New GuideStar Nonprofit Compensation Report Reveals Struggling Economy Continued to Affect Nonprofit CEO Compensation in FY 2010
Median Compensation of Females Also Continued to Lag Behind That of Males
Our annual compensation report provides important information to help nonprofits explain to stakeholders that their compensation practices are appropriate.
Our report tells us that the effect on executive compensation of the downturn in the economy lasted into 2010.
Washington, D.C.—September 13, 2012—GuideStar—the leading source of nonprofit information—today published its 2012 GuideStar Nonprofit Compensation Report, the only large-scale analysis of its kind that relies exclusively on data reported to the IRS. Between 2009 and 2010, increases for incumbent CEO compensation started to creep back up at larger organizations, though still below levels seen before the economic meltdown. At organizations with expenses of $1 million or less, compensation increases were lower than during the period between 2008 and 2009. In total, the compensation of 41 percent of incumbent CEOs remained static or declined. Program areas that had higher median CEO compensation were science and technology research institutes and health, while the median compensation for animal- and religion-related programs tended to be lower.
“Our report tells us that the effect on executive compensation of the downturn in the economy lasted into 2010,” said Chuck McLean, GuideStar's vice president of research and the author of the report. “Between 2008 and 2010, we saw long established compensation patterns turned upside down.”
The 2012 GuideStar Nonprofit Compensation Report analyzes key employee compensation across the entire GuideStar database of digitized IRS Form 990 information for 501(c) organizations. Derived from data reported to the IRS by more than 77,000 organizations from the entire 501(c) universe for fiscal year 2010, the report includes statistical compensation analysis for fourteen executive-level job categories by gender, budget size, program area, and geography, as well as comparisons of year-over-year compensation increases for incumbent executives. Among the report’s highlights:
- The economy had a definite effect on compensation. In 2008, median increases in incumbent CEO compensation were generally 4 percent or higher. In 2010, increases were below this level for the second consecutive year.
- Median compensation of females continued to lag behind that of males when considering comparable positions at similar organizations. The gap ranged from 10.4 percent for CEOs at organizations with budgets of $250 thousand-$500 thousand to 24.8 percent at organizations with budgets of more than $50 million. Since 2000, though, these gaps narrowed for most sizes of organizations. Organizations in the $1 million-$10 million range, where the gap actually increased, were the notable exception.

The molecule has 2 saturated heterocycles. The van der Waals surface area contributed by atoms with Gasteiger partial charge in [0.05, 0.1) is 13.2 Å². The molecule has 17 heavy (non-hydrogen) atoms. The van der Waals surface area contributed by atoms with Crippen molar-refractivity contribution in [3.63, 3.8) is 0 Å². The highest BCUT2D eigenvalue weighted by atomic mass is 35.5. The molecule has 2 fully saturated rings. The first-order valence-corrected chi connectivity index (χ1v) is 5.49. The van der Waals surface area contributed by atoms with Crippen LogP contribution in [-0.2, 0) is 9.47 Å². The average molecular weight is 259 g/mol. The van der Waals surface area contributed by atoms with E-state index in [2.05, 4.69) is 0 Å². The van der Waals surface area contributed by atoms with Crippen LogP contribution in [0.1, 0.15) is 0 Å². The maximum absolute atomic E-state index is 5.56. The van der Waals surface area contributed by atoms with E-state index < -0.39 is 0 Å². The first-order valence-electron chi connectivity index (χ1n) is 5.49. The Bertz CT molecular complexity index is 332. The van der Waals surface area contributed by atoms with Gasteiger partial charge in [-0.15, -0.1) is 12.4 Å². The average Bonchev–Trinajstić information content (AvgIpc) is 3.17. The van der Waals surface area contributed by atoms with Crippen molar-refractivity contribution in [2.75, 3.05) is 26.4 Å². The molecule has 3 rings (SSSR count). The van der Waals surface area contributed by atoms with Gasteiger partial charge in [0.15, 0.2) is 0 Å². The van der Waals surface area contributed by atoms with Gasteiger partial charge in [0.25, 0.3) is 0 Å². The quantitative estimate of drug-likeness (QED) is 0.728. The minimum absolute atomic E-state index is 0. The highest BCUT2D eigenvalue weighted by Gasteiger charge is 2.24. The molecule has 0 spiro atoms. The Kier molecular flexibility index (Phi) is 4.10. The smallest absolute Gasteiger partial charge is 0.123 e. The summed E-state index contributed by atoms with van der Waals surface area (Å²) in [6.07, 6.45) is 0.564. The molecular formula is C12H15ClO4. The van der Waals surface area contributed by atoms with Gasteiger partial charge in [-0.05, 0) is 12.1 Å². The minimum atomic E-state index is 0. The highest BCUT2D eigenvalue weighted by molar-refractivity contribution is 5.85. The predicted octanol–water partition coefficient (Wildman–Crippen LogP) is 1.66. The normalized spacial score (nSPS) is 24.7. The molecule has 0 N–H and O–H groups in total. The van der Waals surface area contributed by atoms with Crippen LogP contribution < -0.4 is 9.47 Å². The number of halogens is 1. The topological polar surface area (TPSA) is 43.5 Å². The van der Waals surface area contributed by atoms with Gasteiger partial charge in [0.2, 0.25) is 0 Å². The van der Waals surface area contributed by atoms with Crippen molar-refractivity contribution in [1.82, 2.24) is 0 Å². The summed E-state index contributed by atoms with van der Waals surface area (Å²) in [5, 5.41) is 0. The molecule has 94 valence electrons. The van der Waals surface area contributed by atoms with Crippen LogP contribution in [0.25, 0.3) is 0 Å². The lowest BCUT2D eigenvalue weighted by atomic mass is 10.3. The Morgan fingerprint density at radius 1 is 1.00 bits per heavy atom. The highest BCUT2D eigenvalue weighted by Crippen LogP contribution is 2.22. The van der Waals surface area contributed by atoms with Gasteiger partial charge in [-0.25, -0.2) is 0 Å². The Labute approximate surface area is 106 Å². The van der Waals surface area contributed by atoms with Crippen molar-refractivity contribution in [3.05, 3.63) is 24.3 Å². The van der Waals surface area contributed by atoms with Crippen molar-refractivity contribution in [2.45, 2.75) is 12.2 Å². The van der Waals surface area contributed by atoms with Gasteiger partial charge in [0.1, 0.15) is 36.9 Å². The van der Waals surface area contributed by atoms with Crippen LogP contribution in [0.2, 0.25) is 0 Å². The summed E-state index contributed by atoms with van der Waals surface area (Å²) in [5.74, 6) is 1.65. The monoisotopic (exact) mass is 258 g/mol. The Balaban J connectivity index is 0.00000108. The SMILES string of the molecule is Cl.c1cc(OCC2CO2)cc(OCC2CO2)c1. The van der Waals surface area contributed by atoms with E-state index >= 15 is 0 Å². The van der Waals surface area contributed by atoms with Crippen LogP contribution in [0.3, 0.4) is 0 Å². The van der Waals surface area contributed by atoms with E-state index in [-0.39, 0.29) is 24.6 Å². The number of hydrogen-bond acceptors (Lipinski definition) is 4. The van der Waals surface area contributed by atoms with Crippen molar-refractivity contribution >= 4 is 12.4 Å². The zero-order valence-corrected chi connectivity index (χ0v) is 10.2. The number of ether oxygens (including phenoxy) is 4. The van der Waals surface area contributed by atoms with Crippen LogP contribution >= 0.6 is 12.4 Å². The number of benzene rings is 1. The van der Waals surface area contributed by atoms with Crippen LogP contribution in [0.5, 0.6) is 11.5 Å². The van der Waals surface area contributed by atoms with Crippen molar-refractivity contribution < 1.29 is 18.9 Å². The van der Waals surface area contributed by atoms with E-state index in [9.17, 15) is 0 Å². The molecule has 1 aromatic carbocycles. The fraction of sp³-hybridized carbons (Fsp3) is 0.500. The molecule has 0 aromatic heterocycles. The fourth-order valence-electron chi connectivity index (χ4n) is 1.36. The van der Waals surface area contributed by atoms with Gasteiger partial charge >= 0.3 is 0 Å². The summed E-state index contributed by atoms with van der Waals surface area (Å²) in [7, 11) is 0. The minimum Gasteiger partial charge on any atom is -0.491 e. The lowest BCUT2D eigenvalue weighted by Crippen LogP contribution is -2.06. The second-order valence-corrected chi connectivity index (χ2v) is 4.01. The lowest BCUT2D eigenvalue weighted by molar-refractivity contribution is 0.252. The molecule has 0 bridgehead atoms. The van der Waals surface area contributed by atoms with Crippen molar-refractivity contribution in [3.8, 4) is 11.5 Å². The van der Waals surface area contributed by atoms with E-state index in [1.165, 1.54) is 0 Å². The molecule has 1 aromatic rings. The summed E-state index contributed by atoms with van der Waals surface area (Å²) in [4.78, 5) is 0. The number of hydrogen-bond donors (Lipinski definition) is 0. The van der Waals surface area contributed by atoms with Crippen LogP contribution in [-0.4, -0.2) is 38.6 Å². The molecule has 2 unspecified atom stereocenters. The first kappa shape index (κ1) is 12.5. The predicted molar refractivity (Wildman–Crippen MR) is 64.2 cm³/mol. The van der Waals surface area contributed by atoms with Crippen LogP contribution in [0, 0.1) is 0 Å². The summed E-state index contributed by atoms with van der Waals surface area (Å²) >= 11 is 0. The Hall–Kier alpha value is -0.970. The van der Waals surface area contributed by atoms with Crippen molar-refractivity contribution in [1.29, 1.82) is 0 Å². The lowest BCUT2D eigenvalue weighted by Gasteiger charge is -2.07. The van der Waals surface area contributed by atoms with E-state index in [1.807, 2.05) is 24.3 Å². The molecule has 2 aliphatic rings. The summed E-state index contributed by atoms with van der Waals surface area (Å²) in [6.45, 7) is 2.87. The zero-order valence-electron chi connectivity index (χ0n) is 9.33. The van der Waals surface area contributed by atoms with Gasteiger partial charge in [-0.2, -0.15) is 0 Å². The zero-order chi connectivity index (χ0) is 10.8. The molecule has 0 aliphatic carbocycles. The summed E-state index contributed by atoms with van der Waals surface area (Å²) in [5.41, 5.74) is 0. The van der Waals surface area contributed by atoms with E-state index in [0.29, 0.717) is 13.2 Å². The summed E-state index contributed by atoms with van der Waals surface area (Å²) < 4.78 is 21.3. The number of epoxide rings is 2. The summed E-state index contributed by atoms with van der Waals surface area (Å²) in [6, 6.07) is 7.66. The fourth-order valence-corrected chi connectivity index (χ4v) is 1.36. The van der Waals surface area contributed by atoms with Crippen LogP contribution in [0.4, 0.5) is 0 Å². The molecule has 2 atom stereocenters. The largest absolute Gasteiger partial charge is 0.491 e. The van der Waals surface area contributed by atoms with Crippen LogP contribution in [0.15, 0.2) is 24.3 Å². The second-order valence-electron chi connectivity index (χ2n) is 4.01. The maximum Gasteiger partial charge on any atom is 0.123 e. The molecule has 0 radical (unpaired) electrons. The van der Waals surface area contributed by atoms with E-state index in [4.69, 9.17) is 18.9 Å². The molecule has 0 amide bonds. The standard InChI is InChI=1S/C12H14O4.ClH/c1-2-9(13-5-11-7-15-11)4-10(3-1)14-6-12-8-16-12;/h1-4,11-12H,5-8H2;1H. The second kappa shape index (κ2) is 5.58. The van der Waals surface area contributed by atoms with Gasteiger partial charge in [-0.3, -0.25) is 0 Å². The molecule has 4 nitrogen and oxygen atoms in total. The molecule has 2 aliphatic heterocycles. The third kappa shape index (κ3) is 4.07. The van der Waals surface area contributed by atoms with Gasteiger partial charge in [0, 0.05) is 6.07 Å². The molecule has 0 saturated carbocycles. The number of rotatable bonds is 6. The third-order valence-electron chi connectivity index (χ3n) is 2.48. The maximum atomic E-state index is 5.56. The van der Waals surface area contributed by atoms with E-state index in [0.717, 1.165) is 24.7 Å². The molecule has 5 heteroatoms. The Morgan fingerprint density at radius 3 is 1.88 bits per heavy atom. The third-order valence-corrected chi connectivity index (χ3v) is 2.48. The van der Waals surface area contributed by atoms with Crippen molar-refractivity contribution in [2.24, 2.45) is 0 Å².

- Since 2000, the percentage of female CEOs increased for organizations of all sizes. The majority of organizations with budgets of $1 million or less had women as CEOs, although the percentage of female CEOs decreased as budget size increased. Only 17 percent of organizations with budgets of more than $50 million had female CEOs.
- As usual, health and science organizations had the highest overall median salaries. Food, religion, and animal-related organizations brought up the rear.
- For the seventh straight year, Washington, D.C., had the highest overall median salary of the top 20 metropolitan statistical areas (MSA). Denver-Boulder, Colo., had the lowest. Adjusted for cost of living, New York was the MSA where nonprofit executives had the lowest median buying power, whereas those in St. Louis had the highest.
The Pension Protection Act of 2006 increased the penalties for excessive benefit transactions, including overpayment of nonprofit executives. Accurate, complete, and authoritative information on the nonprofit sector is more important than ever, and the GuideStar Nonprofit Compensation Report is a comprehensive resource to help nonprofits ensure compliance with IRS regulations on executive compensation.
"Nonprofits are tasked with documenting their compensation practices for oversight agencies, grantmakers, and individual donors," added McLean. "Our annual compensation report provides important information to help nonprofits explain to stakeholders that their compensation practices are appropriate."
To view sample pages or purchase the 2012 GuideStar Nonprofit Compensation Report, please visit http://www.guidestar.org/rxg/products/nonprofit-compensation-solutions/guidestar-nonprofit-compensation-report.aspx. Members of the media may request a complimentary copy at .
To learn more about nonprofit compensation and the 2012 GuideStar Nonprofit Compensation Report, register for our upcoming Webinar, “Best Practices in Nonprofit Compensation” on September 27, 2012, at 1 pm ET. This is the 12th year that GuideStar has conducted its annual compensation research. To find a list of compensation-related articles spanning 2002-2010, please visit http://www2.guidestar.org/rxg/news/articles/compensation-articles.aspx.
GuideStar, www.guidestar.org, connects people and organizations with information on the programs and finances of more than 1.8 million IRS-recognized nonprofits. GuideStar serves a wide audience inside and outside the nonprofit sector, including individual donors, nonprofit leaders, grantmakers, government officials, academic researchers, and the media.